People often ask me how we composers do our craft. There is really no set way. Sometimes the words come first and the melody follows. Other times the rhythm of a new melody suggests the text. When we composed "Seeds of Justice" last week, we started with the text by sharing favorite scripture passages that spoke of hospitality and justice. It was really an exciting process as we bounced ideas off each other. Sarah sang the text we created against the chords Ben was playing on his guitar. A song was born.

There is another way to write a song, and that's by starting with a voice part and building the song around that. I'm a bass player and many of the classic rock songs were built around a bass line. On Monday morning, we were watching a video about Nazareth Home orphanage in Yendi. We had just finished singing with the children so I still had my guitar, and I was silently noodling on it. Suddenly, a bass riff came to me. I played it over and over and stored it in my memory so I wouldn't forget it. The riff stayed in my head as an ear worm, and I realized the only way to get rid of it was to build a song around it.

Greg and I have been friends for a long time and I have always wanted to write a song with him. So on Wednesday afternoon I played the bass riff for him and suggested we compose a new contemporary Sending Forth song for the liturgy. Greg has a superb gift for melody. He took my riff and ran with it, creating a Refrain for a song that we call, "Send Us, Lord." We then worked together on verses based on Luke 4: Jesus' proclamation in the temple of Isaiah 61. One hour later, we had our song, a good rocker that we hope will send young people out to bring Christ into the world.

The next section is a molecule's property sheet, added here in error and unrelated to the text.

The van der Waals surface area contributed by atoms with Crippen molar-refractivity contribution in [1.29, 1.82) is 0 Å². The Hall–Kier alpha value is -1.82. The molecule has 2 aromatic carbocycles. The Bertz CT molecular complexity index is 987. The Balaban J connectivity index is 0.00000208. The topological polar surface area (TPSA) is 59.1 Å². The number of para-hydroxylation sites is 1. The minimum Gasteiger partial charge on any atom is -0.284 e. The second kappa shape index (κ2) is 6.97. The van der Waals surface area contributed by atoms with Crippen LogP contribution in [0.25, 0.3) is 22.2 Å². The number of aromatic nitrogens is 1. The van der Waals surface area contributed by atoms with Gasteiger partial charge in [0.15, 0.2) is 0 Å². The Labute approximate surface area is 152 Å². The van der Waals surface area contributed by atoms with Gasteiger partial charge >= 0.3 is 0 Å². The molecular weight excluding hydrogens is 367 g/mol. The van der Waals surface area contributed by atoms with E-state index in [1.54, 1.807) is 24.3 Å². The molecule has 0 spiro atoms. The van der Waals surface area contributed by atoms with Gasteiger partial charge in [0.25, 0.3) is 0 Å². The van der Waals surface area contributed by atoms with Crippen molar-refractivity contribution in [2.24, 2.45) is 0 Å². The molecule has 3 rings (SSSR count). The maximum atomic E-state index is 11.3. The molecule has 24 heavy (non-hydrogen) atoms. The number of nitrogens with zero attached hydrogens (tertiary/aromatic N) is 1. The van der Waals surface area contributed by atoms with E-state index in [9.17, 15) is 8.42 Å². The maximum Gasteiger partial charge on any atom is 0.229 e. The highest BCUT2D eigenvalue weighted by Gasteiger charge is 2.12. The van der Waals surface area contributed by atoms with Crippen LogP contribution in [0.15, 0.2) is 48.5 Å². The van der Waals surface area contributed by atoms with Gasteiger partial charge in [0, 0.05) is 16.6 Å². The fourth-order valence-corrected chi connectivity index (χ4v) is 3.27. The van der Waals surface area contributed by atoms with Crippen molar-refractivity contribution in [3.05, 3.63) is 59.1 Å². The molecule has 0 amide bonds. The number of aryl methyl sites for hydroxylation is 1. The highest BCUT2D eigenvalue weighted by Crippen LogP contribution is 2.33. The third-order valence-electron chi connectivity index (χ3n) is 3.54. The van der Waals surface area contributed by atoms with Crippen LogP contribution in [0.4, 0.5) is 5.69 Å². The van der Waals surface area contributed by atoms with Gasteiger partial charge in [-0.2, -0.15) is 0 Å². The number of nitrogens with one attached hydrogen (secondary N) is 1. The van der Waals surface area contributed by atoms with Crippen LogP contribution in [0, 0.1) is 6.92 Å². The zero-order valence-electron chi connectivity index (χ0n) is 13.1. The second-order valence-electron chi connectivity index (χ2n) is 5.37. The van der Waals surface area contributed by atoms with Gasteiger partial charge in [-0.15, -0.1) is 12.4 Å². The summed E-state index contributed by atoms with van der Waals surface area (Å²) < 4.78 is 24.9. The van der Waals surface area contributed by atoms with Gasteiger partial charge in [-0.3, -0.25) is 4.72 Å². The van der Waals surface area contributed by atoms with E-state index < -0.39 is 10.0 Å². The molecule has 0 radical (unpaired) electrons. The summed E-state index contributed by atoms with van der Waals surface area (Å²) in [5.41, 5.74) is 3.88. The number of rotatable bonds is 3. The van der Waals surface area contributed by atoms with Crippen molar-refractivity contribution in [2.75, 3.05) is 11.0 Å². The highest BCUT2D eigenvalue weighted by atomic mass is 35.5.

Later on, Ben, Sarah and ValLimar joined us. After a prayer to the Holy Spirit, we discussed the tantalizing musical rhythms that we heard throughout Ghana for the past two weeks. Wouldn't it be great to incorporate these rhythms in a new song? Ben immediately launched into a terrific guitar riff with a Ghana-inspired rhythm. Greg, Sarah and ValLimar started singing along, and this became the basis for an Entrance/Gathering Song called "Akwaaba!" which is the Ghanaian greeting for "Welcome!" It has a joyful call-and-response refrain with verses that are based on the Magnificat's call for justice. 

We had come to our final days in this wonderful country. Soon we would fly home and return to our families and communities. Our eleven days in Ghana were tightly scheduled with many memorable activities. It's a wonder we were able to find time to compose at all, but that's what we songwriters do. One of the goals of this trip was to build solidarity by telling the story of the people of Ghana to the people of America. We are doing that by song.

The Spirit guided us to compose three songs together while in Ghana. We resolved to continue writing our own individual songs about our experience when we get home. It has been a great privilege and joy to work with such great musicians as Sarah, ValLimar, Ben and Greg!

What do these new songs sound like? Will others be able to sing them at their liturgies and prayer services? It's too early to make any concrete announcements at this time. But I close this blog with two optimistic words: